The shrimp industry has become particularly important. Since 2016, Ecuador’s shrimp exports worldwide have jumped 86 per cent. The nation of just 17.4m people is now the largest exporter of shrimp in the world, having overtaken India last year, when it exported 676,000 metric tonnes of the crustaceans in trade worth $3.6bn. After oil, shrimp were the country’s most lucrative export commodity.
Over half of that went to China, which, with its expanding middle class, is acquiring a taste for seafood once seen as a luxury.
“China will remain our main market,” forecast José Antonio Camposano, president of Ecuador’s National Chamber of Aquaculture (CNA), which oversees the industry. “We need a smart approach to China. A market of 1.4bn people with the acquisitive power that the Chinese have? I’m a businessman, how can I say no to that?”
The CNA was sufficiently worried by Ecuador’s agreement with the US that it sent a three-page letter to Ecuador’s president Lenin Moreno reminding him of China’s buying power.
While the letter did not mention the DFC deal directly, it urged Moreno — who in his four years in power has shifted Ecuador’s axis away from Beijing and towards Washington, reviving relations with the IMF and renegotiating the country’s debt to bondholders — “to reinforce with senior Chinese leaders the point that the excellent relationship between Ecuador and China remains intact”.
China’s ambassador to Ecuador, Chen Guoyou, said he was unconcerned by the DFC deal and described media reports that it excluded Chinese companies from Ecuador’s telecoms network as “over-interpretation and gratuitous assumption”.
“China respects the sovereign and independent decision of the Ecuadorean government to develop pragmatic, balanced and diverse partnerships with other countries,” he told the Financial Times in an email.
Responding to his comments, one of the former Trump administration officials who negotiated the deal said it had been made explicitly clear in the text that the agreement was contingent on the country participating in the “Clean Network” — which would prevent it from including Huawei or any other Chinese company in its telecoms network.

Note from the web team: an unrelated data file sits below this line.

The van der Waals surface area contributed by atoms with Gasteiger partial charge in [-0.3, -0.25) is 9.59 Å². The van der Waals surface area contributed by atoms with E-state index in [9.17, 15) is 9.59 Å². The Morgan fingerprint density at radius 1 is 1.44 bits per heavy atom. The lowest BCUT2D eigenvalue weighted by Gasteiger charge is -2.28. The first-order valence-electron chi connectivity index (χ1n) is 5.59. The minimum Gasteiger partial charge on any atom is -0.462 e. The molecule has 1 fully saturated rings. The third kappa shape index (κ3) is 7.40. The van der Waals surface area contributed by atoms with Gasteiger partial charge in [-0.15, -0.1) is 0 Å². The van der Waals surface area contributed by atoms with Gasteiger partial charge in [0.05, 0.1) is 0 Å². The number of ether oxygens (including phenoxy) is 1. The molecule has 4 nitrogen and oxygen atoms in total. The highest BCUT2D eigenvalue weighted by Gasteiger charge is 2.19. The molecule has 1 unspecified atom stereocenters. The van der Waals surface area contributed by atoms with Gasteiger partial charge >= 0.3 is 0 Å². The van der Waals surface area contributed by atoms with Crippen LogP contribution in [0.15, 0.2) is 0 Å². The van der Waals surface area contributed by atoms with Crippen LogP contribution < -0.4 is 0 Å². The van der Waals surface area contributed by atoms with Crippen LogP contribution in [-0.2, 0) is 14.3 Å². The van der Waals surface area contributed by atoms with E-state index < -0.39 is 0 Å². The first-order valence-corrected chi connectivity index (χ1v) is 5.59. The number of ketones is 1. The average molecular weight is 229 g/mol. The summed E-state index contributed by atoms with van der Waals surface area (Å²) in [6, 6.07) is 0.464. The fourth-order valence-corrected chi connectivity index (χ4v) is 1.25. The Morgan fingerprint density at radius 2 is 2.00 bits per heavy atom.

The future of the deal, and indeed Ecuador’s future relations with China and the US, will depend in part on the outcome of the country’s presidential election on April 11. It pits leftwing economist Andrés Arauz against Guillermo Lasso, a conservative former banker.
Arauz has the backing of Rafael Correa who took Ecuador out of the US’s orbit and pushed it towards China while serving as president from 2007 until 2017. He broke off relations with Washington’s financial institutions and signed a series of loans-for-oil deals with the Chinese. If Arauz wins the election he is likely to seek support from Beijing and might rip up the DFC agreement, particularly now Trump is no longer in office.
In contrast, Lasso told the FT previously the deal was “a pleasant surprise” and “good news” for Ecuador.
“It’s clear that the US is our principal ally and in my government I would look for an even closer alliance with the US,” he said.
Brazil virus variant found to evade natural immunity